The ability to detect people trying to compromise your system. Intrusion detection is divided into two main categories, host based, and network based.
  • IP aliasing
    provides the possibility of setting multiple network addresses on the same low-level network device driver (e.g two IP addresses in one Ethernet card)
  • IP Filtering Firewalls
    works at the packet level. It is designed to control the flow of packets based the source, destination, port and packet type information contained in each packet
  • IP Masquerade
    A networking function in Linux similar to one-to-many NAT (Network Address Translation) found in many commercial firewalls and network routers. IP Masquerade allows other "internal" computers connected to this Linux box (via PPP, Ethernet, etc.) to also reach the Internet as well. Linux IP Masquerading allows for this functionality even though these internal machines don't have an officially assigned IP addresses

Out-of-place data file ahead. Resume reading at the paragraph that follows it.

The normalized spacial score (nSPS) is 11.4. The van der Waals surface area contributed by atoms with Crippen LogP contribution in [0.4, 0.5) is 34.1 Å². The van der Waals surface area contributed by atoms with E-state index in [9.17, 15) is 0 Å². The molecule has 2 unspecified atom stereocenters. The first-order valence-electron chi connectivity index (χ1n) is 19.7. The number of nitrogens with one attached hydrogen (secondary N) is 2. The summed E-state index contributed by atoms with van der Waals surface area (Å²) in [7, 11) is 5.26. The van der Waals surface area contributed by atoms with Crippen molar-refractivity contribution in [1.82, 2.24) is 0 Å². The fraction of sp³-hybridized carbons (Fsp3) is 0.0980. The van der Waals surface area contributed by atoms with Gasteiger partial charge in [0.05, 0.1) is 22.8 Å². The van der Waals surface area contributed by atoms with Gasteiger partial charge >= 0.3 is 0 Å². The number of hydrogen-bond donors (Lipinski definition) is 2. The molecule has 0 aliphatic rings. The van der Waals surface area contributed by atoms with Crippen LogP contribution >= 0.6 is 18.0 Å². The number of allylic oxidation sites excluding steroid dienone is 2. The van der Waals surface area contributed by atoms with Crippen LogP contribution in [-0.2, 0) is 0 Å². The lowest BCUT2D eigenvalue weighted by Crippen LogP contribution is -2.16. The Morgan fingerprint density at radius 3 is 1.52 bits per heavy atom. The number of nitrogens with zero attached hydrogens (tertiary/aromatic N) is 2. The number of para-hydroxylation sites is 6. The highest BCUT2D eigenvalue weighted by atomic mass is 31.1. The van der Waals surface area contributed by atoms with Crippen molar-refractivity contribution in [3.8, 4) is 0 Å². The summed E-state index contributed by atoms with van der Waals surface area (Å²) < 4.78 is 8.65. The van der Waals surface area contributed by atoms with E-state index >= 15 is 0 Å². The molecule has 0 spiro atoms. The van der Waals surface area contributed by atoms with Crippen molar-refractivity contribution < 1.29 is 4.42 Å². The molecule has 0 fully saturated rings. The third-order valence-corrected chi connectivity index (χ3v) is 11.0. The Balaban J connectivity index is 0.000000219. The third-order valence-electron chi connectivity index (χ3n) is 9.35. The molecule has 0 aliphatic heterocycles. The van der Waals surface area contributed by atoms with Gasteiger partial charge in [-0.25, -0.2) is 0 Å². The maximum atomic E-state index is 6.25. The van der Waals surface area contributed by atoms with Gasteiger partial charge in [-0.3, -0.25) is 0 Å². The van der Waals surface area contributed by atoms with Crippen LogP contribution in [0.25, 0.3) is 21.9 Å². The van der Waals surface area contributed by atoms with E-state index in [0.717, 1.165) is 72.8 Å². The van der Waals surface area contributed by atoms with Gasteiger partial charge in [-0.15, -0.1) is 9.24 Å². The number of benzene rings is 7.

• IP spoofing
    IP Spoofing is a complex technical attack that is made up of several components. It is a security exploit that works by tricking computers in a trust-relationship that you are someone that you really aren't. There is an extensive paper written by daemon9, route, and infinity in the Volume Seven, Issue fourty-Eight issue of Phrack Magazine.
  • IP-Accounting
    keeps track of IP network traffic, packet logging and produces some statistics
  • IP-Masquerading
    a developing networking function in Linux. If a Linux host is connected to the Internet with IP Masquerade enabled, then computers connecting to it (either on the same LAN or connected with modems) can reach the Internet as well, even though they have no official assigned IP addresses